Half Dome Trip Report

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gooth

climber
San Francisco
Topic Author's Original Post - Sep 18, 2007 - 07:16pm PT
Hi all


Here's an updated trip report of our [successful] attempt on Half Dome with pictures. It's a long read, but hopefully interesting.

More pictures

Vince



I admit that I was somewhat skeptical when I first overheard that Chris was planning an attempt on the Regular Northwest Face of Half Dome (RNWF). While the route is moderate, not even one-third of the way down the list of difficulty in the Supertopo guide, it seemed like an impossible goal. Afterall, Chris had only started climbing seriously less than a year ago!

A few weeks later, in early August, I bumped into Chris and his partner, Justin, at the Mobil station where we shared a couple beers over fish tacos after a day of climbing in the Meadows. I cornered Justin and inquired casually about the "attempt" on Half Dome. He expressed a little anxiety, doubting their ability to make a successful attempt but sketched out a plan of preparation. They’d try a few longer routes in the Valley and the Meadows, ending with a practice run up the South Face of Washington Column to get a bit of aid practice, before trying for Half Dome in early September.

"I don’t know if we’ll make it," Justin told me, "but the most important thing is having a partner who’s psyched. And Chris is so psyched about climbing this route; I think we’ll be Ok."

Despite the enthusiasm, I was still doubtful. Being psyched is important, I told myself, but does it really make up for experience? But I kept these thought to myself and wished them both luck.

Throughout the rest of August, I made periodic trips out to the Meadows to climb with a number of strong climbers: Dave, a British post-doc I had met on a trip to JTree last winter whose jokes about blind lesbians and fish shops could make even the most vulgar sailor blush; Cory and George, two brothers who fired the RNWF in a single car-to-car push; and Laura, whose ability to float 10c finger cracks after less than a year of experience mocked my own thrashing efforts.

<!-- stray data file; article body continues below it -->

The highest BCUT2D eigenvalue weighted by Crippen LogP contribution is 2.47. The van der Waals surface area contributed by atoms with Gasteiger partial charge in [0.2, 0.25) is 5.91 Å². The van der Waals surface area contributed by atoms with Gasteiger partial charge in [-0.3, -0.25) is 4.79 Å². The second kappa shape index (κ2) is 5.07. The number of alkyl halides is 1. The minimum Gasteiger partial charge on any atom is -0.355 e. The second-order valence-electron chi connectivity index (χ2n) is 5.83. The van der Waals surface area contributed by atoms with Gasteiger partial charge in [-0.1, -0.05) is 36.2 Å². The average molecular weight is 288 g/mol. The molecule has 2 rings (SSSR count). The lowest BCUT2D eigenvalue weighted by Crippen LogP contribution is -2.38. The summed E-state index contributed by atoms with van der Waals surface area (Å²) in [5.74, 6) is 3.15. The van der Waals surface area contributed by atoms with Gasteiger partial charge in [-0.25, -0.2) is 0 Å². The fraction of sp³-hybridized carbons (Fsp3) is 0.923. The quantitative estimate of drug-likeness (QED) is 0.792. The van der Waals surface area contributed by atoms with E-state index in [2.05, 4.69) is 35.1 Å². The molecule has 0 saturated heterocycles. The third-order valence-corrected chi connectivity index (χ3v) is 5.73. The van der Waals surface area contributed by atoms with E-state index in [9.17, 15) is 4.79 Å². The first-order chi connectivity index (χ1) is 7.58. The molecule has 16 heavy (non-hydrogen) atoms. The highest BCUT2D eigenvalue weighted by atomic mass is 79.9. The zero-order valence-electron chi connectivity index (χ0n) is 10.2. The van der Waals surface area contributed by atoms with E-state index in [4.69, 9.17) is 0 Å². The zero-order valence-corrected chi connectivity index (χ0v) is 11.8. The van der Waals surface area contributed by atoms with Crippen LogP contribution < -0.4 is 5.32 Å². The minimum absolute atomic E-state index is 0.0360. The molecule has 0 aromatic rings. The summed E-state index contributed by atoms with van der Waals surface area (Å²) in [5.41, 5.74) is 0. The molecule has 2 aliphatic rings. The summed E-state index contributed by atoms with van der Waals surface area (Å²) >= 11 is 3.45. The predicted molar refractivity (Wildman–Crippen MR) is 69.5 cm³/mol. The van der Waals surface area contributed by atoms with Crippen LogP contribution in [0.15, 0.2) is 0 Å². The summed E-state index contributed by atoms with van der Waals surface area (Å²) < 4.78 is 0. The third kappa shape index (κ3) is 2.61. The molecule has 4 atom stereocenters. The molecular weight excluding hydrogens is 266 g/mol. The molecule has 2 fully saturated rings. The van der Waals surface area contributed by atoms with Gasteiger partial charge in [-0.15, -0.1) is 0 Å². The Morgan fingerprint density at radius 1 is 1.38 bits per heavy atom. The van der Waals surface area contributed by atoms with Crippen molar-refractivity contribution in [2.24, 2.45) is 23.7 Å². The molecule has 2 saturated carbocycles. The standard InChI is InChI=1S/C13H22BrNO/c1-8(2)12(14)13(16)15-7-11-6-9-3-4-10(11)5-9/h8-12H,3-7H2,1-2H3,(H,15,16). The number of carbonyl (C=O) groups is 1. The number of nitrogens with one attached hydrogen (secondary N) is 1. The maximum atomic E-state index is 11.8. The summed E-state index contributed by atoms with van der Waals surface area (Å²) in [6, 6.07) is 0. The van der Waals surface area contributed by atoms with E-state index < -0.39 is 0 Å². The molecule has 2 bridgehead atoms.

I myself was happy to be climbing again after a long three-year hiatus. Despite my long break, I was acquiring skills rapidly, climbing harder than ever. I had started out the year repeating Northwest Books (5.6) in the Meadows but now I was leading easy 5.10’s --- quite a feat for somebody who had always considered himself "solid on the 5.7’s."

Periodically, I’d hear from Justin or Chris or through the Stanford climbing grapevine how their preparations were going. They seemed to be doing well, knocking off a number of longer routes and linkups. So it came as a surprise when Chris and Justin asked me to join them as a three-man team.

Despite my doubts, I was intrigued. I had never considered something of that size and scale. But I also knew that pushing yourself out of your comfort zone was the only way to make progress. So I quickly agreed. Comparing schedules, the only weekend the three of us could make was in 2 days. So we hastily dispensed with any idea of further training. Our plan was to hike up on Saturday and fix the first three pitches. On Sunday, we’d jug our fixed lines and make Big Sandy before evening, finally topping out on Monday. Of course, no plan ever survived an encounter with the enemy ...